Isaiah prophesied hundreds of years later to his people about their need for repentance, but to no avail. Their spiritual slump was headed downhill and would take at least a hundred years to get out. But he also prophesied about how that God would bring them out of their slump after they struck rock bottom by becoming slaves in Babylon. He told them that no matter how hard things got, God was there. Look with me at Isaiah 54:10,
Though the mountains be shaken and the hills be removed, yet my unfailing love for you will not be shaken nor my covenant of peace be removed,” says the Lord, who has compassion on you.
Even if your world falls apart and you are shaken in your desperate slump, God never forgets his people. He still loves us and always comes to our rescue when we need him most.
Jimmy Stewart shared the story about the filming of the movie, It’s a Wonderful Life. “It’s hard to explain. I, for one, had things happen to me during the filming that never happened in any other picture I’ve made. In one scene, for example, George Bailey is faced with unjust criminal charges and, not knowing where to turn, ends up in a little roadside restaurant. He is unaware that most of the people in town are arduously praying for him. In this scene, at the lowest point in George Bailey’s life, Frank Capra was shooting a long shot of me slumped in despair. In agony I raise my eyes and, following the script, plead, ‘God . . . God . . . dear Father in heaven, I’m not a praying man, but if you’re up there and you can hear me, show me the way. I’m at the end of my rope, Show me the way, God. . .’ As I said those words, I felt the loneliness, the hopelessness of people who had nowhere to turn, and my eyes filled with tears. I broke down sobbing. This was not planned at all, but the power of that prayer, the realization that our Father in heaven is there to help the hopeless, had reduced me to tears.” -Guideposts, December 2005, p. 82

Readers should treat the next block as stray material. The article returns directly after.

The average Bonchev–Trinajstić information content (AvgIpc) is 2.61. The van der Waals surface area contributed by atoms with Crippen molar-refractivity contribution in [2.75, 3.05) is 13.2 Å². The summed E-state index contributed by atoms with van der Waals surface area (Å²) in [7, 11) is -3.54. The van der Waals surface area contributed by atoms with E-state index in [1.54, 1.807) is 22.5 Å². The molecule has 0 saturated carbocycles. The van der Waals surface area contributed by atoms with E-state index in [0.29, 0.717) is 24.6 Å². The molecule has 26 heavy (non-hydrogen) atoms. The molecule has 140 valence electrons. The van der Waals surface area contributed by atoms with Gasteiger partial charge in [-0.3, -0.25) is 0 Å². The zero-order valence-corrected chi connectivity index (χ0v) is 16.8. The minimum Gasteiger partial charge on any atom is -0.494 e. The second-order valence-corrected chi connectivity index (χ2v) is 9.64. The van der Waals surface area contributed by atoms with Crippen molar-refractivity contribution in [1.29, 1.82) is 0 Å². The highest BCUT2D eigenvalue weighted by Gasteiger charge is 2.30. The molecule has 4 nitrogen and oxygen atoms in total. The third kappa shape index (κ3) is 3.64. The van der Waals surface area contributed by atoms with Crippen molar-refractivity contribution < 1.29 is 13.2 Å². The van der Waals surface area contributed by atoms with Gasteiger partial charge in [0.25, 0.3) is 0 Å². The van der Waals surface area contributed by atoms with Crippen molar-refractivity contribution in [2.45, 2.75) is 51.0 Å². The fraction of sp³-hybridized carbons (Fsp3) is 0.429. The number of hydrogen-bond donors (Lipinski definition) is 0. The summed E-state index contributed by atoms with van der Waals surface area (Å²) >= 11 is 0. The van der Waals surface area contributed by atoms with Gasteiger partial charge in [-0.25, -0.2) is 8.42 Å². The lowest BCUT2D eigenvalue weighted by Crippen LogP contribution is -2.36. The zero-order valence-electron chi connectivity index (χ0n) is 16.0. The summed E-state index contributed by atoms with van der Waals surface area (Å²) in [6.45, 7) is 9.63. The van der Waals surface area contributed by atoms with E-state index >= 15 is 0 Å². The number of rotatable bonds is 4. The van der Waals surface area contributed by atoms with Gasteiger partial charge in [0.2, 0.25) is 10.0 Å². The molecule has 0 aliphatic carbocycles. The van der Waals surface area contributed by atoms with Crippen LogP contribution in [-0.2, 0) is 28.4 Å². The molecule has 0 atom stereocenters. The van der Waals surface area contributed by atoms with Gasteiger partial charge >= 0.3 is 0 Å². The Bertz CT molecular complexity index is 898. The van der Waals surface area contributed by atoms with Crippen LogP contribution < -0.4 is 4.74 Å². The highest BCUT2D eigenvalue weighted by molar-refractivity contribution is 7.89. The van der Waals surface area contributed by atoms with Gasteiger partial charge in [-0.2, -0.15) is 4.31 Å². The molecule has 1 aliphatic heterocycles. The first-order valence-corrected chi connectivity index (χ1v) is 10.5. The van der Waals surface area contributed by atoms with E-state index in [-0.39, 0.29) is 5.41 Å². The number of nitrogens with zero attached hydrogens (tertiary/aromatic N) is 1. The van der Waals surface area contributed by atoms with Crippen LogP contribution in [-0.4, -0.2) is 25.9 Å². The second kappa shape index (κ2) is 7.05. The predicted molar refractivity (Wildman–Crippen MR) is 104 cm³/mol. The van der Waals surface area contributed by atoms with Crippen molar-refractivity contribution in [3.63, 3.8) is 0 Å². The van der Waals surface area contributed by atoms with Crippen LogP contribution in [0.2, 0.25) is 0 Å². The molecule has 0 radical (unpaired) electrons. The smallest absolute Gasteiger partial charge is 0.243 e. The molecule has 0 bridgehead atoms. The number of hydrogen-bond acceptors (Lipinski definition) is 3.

Even in your deepest pain, the pit of your slump, God still cares. His people still care. He hears your prayers and their prayers on your behalf. He will lift you out of the mire of the spiritual mud hole that has engulfed you. He never forgets. He rescued Abraham, he brought back Jacob, he pulled David out of his slump several times, he reinvigorated and restored Moses to become a national and biblical hero and led the Israelites back to their homeland from slavery several times. He can bring you out of your slump if you will put yourself in his hands and turn back to him. Your greatest slump is God’s greatest opportunity to do something miraculous in your life.
He can make you the COMEBACK KID!
This Sunday we will continue our series of messages on When God Build’s a King How a lowly shepherd became a great king. This week’s message is One Step Forward; Two Steps Back based on 1 Samuel 27:1-12. I hope you will join us for a life inspiring move of God.
On the comeback with you,